Conclusions and Recommendations: Although much of the above information is imprecise and inconclusive, it is evident that the condors foraging habitat is diminishing. Food supply probably is still adequate for free-ranging nonbreeding birds, but could become limited if current land use trends continue. Congregating condors on fewer and fewer acres could be detrimental in other ways. It seems the needs of condors can best be met by maintaining a continuous band of :foraging country throughout the species' horseshoe-shaped range. Public needs for open space and livestock agriculture can also be served by land use zoning, cooperative agreements, easements or other land controls implemented with consideration :for the condors' welfare. Of immediate concern is the declining food situation in the general vicinity of the active condor nests in the Sespe-Piru region. Reproduction is definitely depressed, and the reduced local food supply is the only apparent cause. Predicted future developments can only worsen the situation. A concerted effort should be made immediately to slow the loss of food and foraging area closest to the Sespe Condor Sanctuary including: (1) the Big Mountain-Newhall Ranch regions of southern Ventura County; (2) the arc of grassland around the southern and eastern boundaries of the Sespe Sanctuary; and (3) the Tejon Ranch. Within these areas efforts should be made to increase the amount of condor food by: (1) increasing the amount of livestock, if compatible with proper land use; (2) modifying procedures for disposal of dead livestock, so that more are available to condors; (3) encouraging (subsidizing) ranchers to sacrifice livestock for condor food at certain times o:f the year; and (4) developing a state or Federal supplemental feeding program utilizing cattle, deer or other carrion regularly distributed at close, protected feeding sites. If a convenient food supply is as important to reproduction as it appears, those nest sites closest to the best food source may become most productive and significant in the preservation of this species. These sites, which are in the Piru Creek area, are outside the boundaries o:f the Sespe Condor Sanctuary, but are recognized by the U.S. Forest Service (1971) as extremely important to condor survival. Protective measures recommended in the Forest Service plan should be implemented as soon as possible to preserve this area's usefulness as condor nesting habitat. Food may not be the factor currently limiting condor reproduction. However, the reproductive rate is inadequate to sustain the condor population for long. As food shortage has been shown to limit breeding in many species (Lack 1954, 1966), and as it is something which can be manipulated, it is a logical factor for further study and experimentation.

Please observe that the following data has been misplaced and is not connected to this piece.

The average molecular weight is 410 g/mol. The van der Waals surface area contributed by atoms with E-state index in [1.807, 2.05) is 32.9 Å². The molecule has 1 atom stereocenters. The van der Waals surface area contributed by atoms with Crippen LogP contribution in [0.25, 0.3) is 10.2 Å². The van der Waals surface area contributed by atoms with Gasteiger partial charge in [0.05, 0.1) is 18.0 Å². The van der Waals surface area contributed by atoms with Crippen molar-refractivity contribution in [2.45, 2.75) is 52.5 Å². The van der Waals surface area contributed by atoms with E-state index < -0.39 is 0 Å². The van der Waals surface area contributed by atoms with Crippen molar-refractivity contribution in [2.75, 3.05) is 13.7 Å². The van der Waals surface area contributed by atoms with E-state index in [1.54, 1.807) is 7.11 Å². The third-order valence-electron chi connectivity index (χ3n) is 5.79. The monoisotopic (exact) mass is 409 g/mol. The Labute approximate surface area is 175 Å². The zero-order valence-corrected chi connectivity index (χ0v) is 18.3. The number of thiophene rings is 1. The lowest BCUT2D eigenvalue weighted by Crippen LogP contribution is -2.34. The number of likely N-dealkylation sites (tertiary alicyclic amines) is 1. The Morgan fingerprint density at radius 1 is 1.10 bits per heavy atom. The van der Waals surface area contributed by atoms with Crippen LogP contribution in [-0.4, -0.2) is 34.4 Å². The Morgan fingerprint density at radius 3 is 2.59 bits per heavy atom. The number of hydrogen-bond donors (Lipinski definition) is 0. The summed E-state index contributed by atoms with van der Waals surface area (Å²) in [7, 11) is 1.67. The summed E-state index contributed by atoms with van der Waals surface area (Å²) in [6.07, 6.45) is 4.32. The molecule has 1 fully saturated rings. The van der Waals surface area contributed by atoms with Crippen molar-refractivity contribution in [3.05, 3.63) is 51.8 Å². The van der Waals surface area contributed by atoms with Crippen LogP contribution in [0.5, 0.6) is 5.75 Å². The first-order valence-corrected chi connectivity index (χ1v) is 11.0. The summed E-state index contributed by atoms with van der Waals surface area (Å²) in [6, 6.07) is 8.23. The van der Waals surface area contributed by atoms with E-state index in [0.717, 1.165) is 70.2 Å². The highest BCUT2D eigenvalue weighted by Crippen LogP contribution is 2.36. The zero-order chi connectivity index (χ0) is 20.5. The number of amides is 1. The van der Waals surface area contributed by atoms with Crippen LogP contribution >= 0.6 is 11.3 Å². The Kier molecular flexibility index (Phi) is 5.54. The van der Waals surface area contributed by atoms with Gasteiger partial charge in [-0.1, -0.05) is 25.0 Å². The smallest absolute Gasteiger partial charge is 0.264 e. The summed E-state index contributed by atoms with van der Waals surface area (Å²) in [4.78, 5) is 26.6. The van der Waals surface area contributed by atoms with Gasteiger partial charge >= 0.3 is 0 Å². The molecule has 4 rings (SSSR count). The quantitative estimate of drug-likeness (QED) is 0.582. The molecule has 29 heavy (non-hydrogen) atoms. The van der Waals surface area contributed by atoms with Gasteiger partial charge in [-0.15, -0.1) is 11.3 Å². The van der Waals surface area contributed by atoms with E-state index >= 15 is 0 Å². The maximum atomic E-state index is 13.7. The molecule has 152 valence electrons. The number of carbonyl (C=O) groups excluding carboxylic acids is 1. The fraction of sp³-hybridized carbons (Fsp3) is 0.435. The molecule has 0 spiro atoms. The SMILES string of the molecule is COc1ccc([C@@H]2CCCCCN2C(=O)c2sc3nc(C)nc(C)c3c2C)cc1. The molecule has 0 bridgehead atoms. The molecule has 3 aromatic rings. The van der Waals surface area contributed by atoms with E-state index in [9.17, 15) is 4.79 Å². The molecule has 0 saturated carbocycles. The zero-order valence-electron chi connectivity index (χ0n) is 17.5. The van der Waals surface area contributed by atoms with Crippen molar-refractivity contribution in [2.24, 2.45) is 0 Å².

Additional publication details
Food resources of the California condor
Bureau of Sport Fisheries and Wildlife, Patuxent Wildlife Research Center